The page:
Hong Kong Exchanges & Clearing Ltd. CEO Charles Li said the operator of the city's stock exchange plans to launch an identification program Sept. 10 for all investors who trade Shanghai and Shenzhen-listed stocks from Hong Kong through the mutual market access schemes.
The plan, which applies only to Hong Kong-based investors trading through the stock connect schemes, will bring Hong Kong in line with requirements in the mainland, where individual investors must register with their real names and identification card numbers to discourage market speculation and manipulation.
Li said during first-half earnings briefing Aug. 9 that the bourse will need to resolve some technical issues before the launch. Li did not elaborate on what the technical issues were.
Earlier in June, a senior Chinese securities regulator urged the Hong Kong bourse to enhance regulatory cooperation with mainland exchanges, including introducing investor identification requirements. According to a November 2017 proposal by the Hong Kong stock exchange, the bourse aimed to launch the identification program for Hong Kong-based investors in the third quarter of 2018. The move is to improve market monitoring and surveillance, the proposal added.
The Hong Kong bourse will also continue to work on strengthening connectivity with mainland exchanges in terms of money flow and financial products, Li said.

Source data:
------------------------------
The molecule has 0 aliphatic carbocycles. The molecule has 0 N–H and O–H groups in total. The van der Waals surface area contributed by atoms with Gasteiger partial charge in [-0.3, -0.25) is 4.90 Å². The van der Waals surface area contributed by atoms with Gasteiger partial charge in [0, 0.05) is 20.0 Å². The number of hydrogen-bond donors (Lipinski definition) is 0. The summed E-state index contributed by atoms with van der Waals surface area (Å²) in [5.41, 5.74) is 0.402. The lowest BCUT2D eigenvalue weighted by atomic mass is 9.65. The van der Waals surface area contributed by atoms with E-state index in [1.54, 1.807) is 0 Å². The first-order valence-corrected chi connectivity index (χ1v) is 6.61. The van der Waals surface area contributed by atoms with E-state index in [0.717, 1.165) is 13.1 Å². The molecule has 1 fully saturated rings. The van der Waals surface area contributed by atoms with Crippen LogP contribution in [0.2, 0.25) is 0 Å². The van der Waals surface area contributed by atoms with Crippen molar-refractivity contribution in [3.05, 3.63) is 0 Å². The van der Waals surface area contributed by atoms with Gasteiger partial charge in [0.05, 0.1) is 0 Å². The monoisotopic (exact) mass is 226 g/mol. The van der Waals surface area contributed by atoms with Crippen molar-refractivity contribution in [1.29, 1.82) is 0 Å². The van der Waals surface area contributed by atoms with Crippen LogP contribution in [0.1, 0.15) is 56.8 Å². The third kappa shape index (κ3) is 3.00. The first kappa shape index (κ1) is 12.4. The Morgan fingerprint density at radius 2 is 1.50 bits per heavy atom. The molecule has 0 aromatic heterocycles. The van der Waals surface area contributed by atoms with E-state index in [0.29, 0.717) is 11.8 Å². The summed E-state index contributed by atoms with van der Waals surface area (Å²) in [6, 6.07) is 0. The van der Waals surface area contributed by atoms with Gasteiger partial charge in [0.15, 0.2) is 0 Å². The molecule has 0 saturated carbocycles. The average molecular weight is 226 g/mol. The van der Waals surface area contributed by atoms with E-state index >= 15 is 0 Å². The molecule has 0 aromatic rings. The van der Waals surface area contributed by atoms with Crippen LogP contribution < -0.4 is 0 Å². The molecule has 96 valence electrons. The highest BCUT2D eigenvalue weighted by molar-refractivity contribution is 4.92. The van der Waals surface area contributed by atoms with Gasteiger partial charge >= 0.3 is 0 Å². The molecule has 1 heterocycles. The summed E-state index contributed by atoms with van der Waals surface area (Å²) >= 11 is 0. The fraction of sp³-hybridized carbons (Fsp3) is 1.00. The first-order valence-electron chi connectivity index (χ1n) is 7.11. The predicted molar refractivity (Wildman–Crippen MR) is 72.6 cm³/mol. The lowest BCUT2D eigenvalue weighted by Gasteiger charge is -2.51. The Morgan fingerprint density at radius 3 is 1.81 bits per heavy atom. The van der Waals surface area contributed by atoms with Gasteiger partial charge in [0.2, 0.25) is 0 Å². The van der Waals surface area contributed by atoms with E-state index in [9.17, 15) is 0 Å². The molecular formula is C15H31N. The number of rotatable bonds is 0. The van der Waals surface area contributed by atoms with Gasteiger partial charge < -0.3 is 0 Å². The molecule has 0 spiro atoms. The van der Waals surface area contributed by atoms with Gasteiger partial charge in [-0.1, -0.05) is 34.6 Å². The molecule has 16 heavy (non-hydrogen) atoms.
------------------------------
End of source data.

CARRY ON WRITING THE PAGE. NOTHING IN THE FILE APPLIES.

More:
Hong Kong Exchanges & Clearing's trading income from the stock connect schemes totaled HK$365 million in the first-half, up 125% from a year ago. The Shanghai link was launched in 2014 while the Shenzhen one followed two years later.
The company's net profit jumped 44% year over year to HK$5.04 billion in the first-half due to higher trading, clearing and listing fees.
Challenging second-half expected
Li added that he expects a more challenging second-half in terms of securities trading, after July's monthly turnover fell to HK1.88 trillion from HK$2.16 trillion in June.
"Right now the market seems to be at a loss as to where [it] will go and I think this [uncertainty] will continue," he said, noting that the lower turnover may be offset by higher trading activity in derivative products as a result of volatility caused by global trade tensions.
In the long term, Li said the bourse is interested in acquiring foreign exchanges to enhance "international connectivity" as it aims to develop into a global listing center for biotech companies.
The exchange revised listing rules in April to attract IPOs from both biotech entities that do not have revenue or profit, and companies with shareholding structures that feature weighted voting rights.
Li also said the bourse has taken a pole position worldwide in terms of IPO fundraising, ahead of the New York Stock Exchange and Nasdaq, after raking in HK$187 billion so far in 2018 through large flotations such as those of China Tower Corp. Ltd., BeiGene Ltd. and Xiaomi Corp.